For someone who grew up constantly riding, no part of this struggle comes easy. I asked her how getting sick had changed the way she thought about cycling. “Getting sick made me realize how lucky I was. I took it for granted that my health was great and that I could push myself in my sport and race at an elite level. It is truly a luxury to be healthy enough to train and race and go on fun rides, and have a normal life. I have learned to be nicer to myself about bikes, which is really hard, especially when you are a competitive athlete. I listen to my body and I take a rest if I need to.” Her absolute joy and love of riding come through that balanced deep calm and patience. She is at the same time the “Look mom, no hands!” kid, and the person who will wait for you to go over an obstacle times till you nail it, with absolutely no hurry.
The “You got this” mantra has clearly gotten Cait through some of the hardest times in her life, but that hyper commitment to positive thinking powers her every day. At a race, over an obstacle on a trail, in persevering in training, she is constantly reminding herself that she can do it, even when signs point otherwise. “You got this” doesn’t guarantee success, but negative self talk surely guarantees failure. Cait says, “I think if I have had any success, in addition to having an incredible support system of family and friends, it's because I try to look on the bright side and try again even if I fail miserably. And I have failed pretty miserably racing many times. Now that I've been doing more mountain bike racing and training, I've had some pretty spectacular crashes and I try to not let those scare me off from doing more difficult things. Bike racing is constantly humbling you - whether you think you have fast legs and get dropped hard, or you crash and have to pull it together and get back up into the race.”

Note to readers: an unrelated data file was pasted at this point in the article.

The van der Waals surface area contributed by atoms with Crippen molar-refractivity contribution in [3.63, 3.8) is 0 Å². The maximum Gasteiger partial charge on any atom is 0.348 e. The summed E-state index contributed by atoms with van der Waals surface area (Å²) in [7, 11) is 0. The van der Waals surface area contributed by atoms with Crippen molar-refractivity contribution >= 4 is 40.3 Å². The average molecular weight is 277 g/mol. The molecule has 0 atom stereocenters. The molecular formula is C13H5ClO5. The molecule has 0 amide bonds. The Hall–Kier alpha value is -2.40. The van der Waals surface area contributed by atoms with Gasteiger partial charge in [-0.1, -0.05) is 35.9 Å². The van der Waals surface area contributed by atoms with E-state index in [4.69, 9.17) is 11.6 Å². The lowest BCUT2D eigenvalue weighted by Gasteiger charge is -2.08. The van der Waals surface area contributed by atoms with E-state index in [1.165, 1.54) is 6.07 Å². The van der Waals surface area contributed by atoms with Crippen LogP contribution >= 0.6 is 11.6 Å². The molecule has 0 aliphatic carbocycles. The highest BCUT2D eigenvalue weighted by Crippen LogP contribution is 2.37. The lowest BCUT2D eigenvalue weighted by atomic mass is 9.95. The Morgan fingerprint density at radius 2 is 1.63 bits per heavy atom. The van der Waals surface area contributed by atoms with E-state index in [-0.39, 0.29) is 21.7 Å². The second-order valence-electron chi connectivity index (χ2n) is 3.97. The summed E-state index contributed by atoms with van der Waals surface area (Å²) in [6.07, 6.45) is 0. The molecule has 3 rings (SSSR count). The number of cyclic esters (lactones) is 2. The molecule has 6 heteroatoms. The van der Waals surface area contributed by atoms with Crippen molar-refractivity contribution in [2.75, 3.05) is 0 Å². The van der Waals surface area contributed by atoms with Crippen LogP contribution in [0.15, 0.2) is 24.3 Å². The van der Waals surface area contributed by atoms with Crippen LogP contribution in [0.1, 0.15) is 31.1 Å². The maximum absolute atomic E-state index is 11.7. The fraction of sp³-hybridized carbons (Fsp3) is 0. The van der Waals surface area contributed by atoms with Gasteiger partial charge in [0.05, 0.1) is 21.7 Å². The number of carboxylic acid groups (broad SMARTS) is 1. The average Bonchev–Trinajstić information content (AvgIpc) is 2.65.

She travels constantly for work, and while that affects her training schedule and her home life, that’s not at all what she focuses on. Cait is incredibly proud, and rightfully so, of the GT women’s product she oversees. From the tiniest of details on the factory floor, to field testing, to walking you through the product on the trade show floor, it's clear that Cait is putting her whole heart into what she does. I wanted to know a little more about the Zaskar in particular, and what it was like for Cait to be a part of that heritage bike, "The Zaskar is heritage bike for mountain biking, period. It’s the only bike that has won World Cups in downhill, cross country, slalom, and trials. So it’s really incredible to be a part of it now. I see myself in this bike so much as all the women I worked with to help make it. Cindy, GT's head of graphic design, spent so much time with me making sure we made these bikes rad - not just from a color and graphics viewpoint, but as a whole package. We went on research trips and interviewed women, and rode with women, including our pro athletes, and my biggest hope is that this bike reflects that.”
As we pedaled through the sandy, well maintained trails of Rocky Point we chatted and took in the beauty of the woods. At times we’d be deep enough in the woods to feel a quiet that New Yorker’s rarely get. We’d take turns leading and setting the pace, working through obstacles and feeling those blissful moments when everything just comes together. And while it was incredibly fun and confidence building for Sofia and myself, it's was a treat to watch Cait occasionally zip ahead to recon a section of trail. Her body in perfect position, she’d take off like a slingshot, flying where we could only roll slowly.
It's interesting the paths that peoples lives take. And while Cait hasn't worked at GT for a very long time, it's clear that there is a particularly good match. For a youthful, rebellious brand, with its roots in BMX, Cait clearly seems at home. There’s not a shred of elitism or cliquishness about Cait, so it makes perfect sense that her bikes have this "bring your friends, lets play in the dirt" vibe. Even the commuter bikes she works on, seem to invite you to get lost, get off road and get rowdy. A passion for cycling with a rebel heart is shared by Cait and everything she does at GT.